Truth be told, the Montreal Canadiens would not have defeated the Philadelphia Flyers in this series even if George ‘The Violent Gentleman’ Parros weren’t terrible at his job. Even if Parros had given a non-joke suspension to Flyers defenseman Matt Niskanen, Brendan Gallagher still would have been out of the Canadiens’ lineup and that’s a trade the Flyers would take seven days a week. So you can’t really use that excuse. And as much as the Canadiens made people forget how bad they were in the regular season, the reality is they came into the NHL’s COVID Invitational as its worst team.
But the Canadiens were a very, very tough out, largely because they were everything in the playoffs that they were not in the regular season. The same team that lost four times to the Detroit Red Wings was resilient and difficult to play against, played like demons 5-on-5 and was much better defensively. And of course Carey Price played like the $10.5 million goaltender that he is.
Look, somebody is going to win this thing. But aside from whichever team does that and the Vancouver Canucks – who are remarkably still in the hunt to win it themselves - there is not a team that will take more out of its bubble experience than the Canadiens. Going into the pandemic break, the Canadiens had lost three games in a row, were sellers at the trade deadline and had a third overall pick that was playing in the minors. More than anything, they learned that Nick Suzuki has the potential to be an elite No. 1 center in this league, not a couple years down the road, but now.
For years and years, the Canadiens searched for some depth down the middle. And for years and years it yielded nothing. It’s why they traded Mikhail Sergachev for Jonathan Drouin. It’s why they took Alexander Galchenyuk third overall in 2012 despite the fact that he was limited to two games in his draft year and it’s why they dealt him to Arizona for Max Domi. Drouin and Domi are wingers these days. It’s why GM Marc Bergevin signed Sebastien Aho to the most easily matched offer sheet in history over the summer. And it’s essentially why Suzuki was part of the package coming from the Vegas Golden Knights for Max Pacioretty in 2018. But it just might be time to declare that search over.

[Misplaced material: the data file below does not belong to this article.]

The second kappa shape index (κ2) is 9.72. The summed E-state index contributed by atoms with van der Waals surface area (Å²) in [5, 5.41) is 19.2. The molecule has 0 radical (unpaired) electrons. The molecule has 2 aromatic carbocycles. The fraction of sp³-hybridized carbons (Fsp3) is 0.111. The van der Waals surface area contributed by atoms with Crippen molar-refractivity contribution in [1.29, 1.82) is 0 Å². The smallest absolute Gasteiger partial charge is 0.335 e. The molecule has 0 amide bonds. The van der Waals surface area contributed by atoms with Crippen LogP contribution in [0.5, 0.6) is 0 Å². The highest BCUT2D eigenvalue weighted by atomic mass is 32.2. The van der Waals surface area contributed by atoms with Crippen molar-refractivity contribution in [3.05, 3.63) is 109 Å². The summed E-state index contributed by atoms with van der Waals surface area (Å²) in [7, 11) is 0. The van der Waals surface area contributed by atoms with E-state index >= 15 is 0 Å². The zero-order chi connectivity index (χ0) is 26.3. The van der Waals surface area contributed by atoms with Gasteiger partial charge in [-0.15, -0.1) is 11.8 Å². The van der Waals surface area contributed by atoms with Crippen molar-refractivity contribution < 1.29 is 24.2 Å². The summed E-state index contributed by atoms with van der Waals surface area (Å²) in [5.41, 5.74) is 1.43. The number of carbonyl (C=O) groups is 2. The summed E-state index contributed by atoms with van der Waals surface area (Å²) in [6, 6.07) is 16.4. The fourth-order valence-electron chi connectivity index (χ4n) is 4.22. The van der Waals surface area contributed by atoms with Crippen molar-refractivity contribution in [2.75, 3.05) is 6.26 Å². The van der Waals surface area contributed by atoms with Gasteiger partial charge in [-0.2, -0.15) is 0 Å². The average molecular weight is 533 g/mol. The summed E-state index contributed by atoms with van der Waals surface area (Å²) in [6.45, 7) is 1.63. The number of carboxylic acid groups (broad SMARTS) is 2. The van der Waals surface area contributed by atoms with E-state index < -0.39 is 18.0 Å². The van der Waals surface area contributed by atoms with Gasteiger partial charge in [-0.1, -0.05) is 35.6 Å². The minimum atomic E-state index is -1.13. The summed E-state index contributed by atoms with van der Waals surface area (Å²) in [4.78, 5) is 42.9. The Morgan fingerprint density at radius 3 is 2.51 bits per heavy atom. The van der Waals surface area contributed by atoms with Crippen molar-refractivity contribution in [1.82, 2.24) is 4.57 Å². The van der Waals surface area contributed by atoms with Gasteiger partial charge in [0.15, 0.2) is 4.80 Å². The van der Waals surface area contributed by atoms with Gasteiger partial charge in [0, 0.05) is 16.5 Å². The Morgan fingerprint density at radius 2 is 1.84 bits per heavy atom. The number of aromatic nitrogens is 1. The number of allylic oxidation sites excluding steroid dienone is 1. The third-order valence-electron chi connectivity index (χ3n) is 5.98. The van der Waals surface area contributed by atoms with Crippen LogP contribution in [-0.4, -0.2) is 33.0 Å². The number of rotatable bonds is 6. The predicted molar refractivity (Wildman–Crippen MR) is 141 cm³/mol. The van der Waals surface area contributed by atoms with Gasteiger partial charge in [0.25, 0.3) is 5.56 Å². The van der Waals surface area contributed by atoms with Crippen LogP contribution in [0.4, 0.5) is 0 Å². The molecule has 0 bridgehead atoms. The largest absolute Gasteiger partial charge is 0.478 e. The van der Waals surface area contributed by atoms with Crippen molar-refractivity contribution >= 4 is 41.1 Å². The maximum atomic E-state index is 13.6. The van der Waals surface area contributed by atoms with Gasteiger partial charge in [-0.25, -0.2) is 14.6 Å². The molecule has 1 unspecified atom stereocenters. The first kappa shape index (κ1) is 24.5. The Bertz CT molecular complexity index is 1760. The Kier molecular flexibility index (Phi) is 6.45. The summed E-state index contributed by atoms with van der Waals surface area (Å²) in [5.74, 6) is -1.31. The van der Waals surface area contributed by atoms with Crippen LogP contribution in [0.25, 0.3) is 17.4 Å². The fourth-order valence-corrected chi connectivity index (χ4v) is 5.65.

“He’s pretty good,” associate coach Kirk Muller said of Suzuki. “But you look at the four centers were have: Suzuki, KK (Jesperi Kotkaniemi), Jake (Evans)…Max plays center and Phil (Danault) does his role, so all of a sudden you look at the team and you’re like, ‘Pretty strong down the middle.’ ”
Even though the Canadiens bowed out in six games in the first round against the Flyers, it was all about the optimism they’ve created over the past six weeks. To be sure, Bergevin and Canadiens fans have to be feeling a lot better about their team than they did when the league shut down. Much of that has to do with Suzuki and Kotkaniemi, who went to the minors in January and came back for training camp intent on making a positive contribution. The two tied for the team lead with four goals in 10 games, while Suzuki led all Canadien scorers with seven points.
But here’s the thing about potential – it has to be realized. It’s one thing for a couple of young players to capitalize on having five months off and playing out of their minds for three weeks. It’s quite another to show up in training camp the next season, then grind through an 82-game regular season playing at a high level. There will be bumps in the road for both of them and for the Canadiens, who still have a ways to go before becoming a legitimate Stanley Cup contender. But one of the most difficult things to teach a young player is how to win and how to battle through adversity. The Canadiens were the 24 best team in the NHL from October to March. For three weeks they proved they could be better than that, much better. And with youngsters such as Suzuki and Kotkaniemi getting a steady diet of Sidney Crosby, Evgeni Malkin, Claude Giroux and Sean Couturier, they will be better for it.
“These were big-time games and we depended on these kids for key roles in key situations,” Muller said, “and they came through. They did what they had to do.”